We argue that noise distracts people but that the degree of distraction induced by various noise levels will affect creativity differently. A high level of noise may cause a great deal of distraction, causing individuals to process information to a lesser extent and therefore to exhibit lower creativity. A moderate (vs. low) level of noise, however, is expected to distract people without significantly affecting the extent of processing. Further, we reason that such a moderate distraction, which induces processing difficulty, enhances creativity by prompting abstract thinking. We predict, in sum, that a moderate level of noise will enhance creativity relative to both high and low levels of noise.
For an excellent source on English composition, check out this classic book by William Strunk, Jr. on the Elements of Style. Contents include: Elementary Rules of Usage, Elementary Principles of Composition, Words & Expressions Commonly Misused, An Approach to Style with a List of Reminders: Place yourself in the background, Revise and rewrite, Avoid fancy words, Be clear, Do not inject opinion, Do not take shortcuts at the cost of clarity, … and much more. Details of The Elements of Style by William Strunk, Jr. partially available online at . Note: William Strunk, Jr. (1869–1946). The Elements of Style was first published in 1918.
"Research paper." What image comes into mind as you hear those words: working with stacks of articles and books, hunting the "treasure" of others' thoughts? Whatever image you create, it's a sure bet that you're envisioning sources of information--articles, books, people, artworks. Yet a research paper is more than the sum of your sources, more than a collection of different pieces of information about a topic, and more than a review of the literature in a field. A research paper analyzes a perspective or argues a point . Regardless of the type of research paper you are writing, your finished research paper should present your own thinking backed up by others' ideas and information.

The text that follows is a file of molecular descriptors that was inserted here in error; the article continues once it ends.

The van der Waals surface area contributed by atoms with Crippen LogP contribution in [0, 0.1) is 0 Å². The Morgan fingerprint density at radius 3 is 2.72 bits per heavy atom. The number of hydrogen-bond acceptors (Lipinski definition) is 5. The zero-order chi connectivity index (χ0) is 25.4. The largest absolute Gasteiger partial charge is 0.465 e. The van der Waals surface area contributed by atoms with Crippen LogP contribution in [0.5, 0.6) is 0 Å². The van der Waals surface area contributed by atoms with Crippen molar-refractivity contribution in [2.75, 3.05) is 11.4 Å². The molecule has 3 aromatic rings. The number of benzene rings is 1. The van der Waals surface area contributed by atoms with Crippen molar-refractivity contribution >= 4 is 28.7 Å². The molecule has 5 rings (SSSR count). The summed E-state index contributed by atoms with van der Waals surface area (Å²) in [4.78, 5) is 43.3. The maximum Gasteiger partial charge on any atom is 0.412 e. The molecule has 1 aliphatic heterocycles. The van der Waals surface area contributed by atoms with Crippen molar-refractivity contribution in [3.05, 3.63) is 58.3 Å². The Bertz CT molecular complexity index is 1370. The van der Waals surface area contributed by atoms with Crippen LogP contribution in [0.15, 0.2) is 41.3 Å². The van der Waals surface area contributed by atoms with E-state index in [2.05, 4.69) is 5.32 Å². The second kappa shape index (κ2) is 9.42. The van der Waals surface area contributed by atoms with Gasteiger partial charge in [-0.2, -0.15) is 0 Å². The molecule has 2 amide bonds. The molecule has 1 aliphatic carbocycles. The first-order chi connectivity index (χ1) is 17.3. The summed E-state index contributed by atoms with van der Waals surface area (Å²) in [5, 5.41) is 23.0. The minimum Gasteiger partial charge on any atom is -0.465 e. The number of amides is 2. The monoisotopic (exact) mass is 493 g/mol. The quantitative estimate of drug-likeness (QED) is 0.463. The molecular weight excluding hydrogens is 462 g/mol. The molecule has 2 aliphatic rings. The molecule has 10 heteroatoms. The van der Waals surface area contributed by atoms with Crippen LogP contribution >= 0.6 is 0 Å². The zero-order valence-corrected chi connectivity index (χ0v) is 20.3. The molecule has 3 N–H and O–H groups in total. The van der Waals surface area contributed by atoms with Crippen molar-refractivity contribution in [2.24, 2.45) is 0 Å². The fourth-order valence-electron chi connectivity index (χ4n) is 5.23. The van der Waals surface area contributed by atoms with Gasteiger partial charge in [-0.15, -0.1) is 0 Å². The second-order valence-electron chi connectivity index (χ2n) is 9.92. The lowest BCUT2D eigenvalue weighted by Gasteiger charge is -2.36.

To draw a parallel, a lawyer researches and reads about many cases and uses them to support their own case. A scientist reads many case studies to support an idea about a scientific principle. In the same way, a history student writing about the Vietnam War might read newspaper articles and books and interview veterans to develop and/or confirm a viewpoint and support it with evidence.
A research paper is an expanded essay that presents your own interpretation or evaluation or argument. When you write an essay, you use everything that you personally know and have thought about a subject. When you write a research paper you build upon what you know about the subject and make a deliberate attempt to find out what experts know. A research paper involves surveying a field of knowledge in order to find the best possible information in that field. And that survey can be orderly and focused, if you know how to approach it. Don't worry--you won't get lost in a sea of sources.
In fact, this guide is designed to help you navigate the research voyage, through developing a research question and thesis, doing the research, writing the paper, and correctly documenting your sources.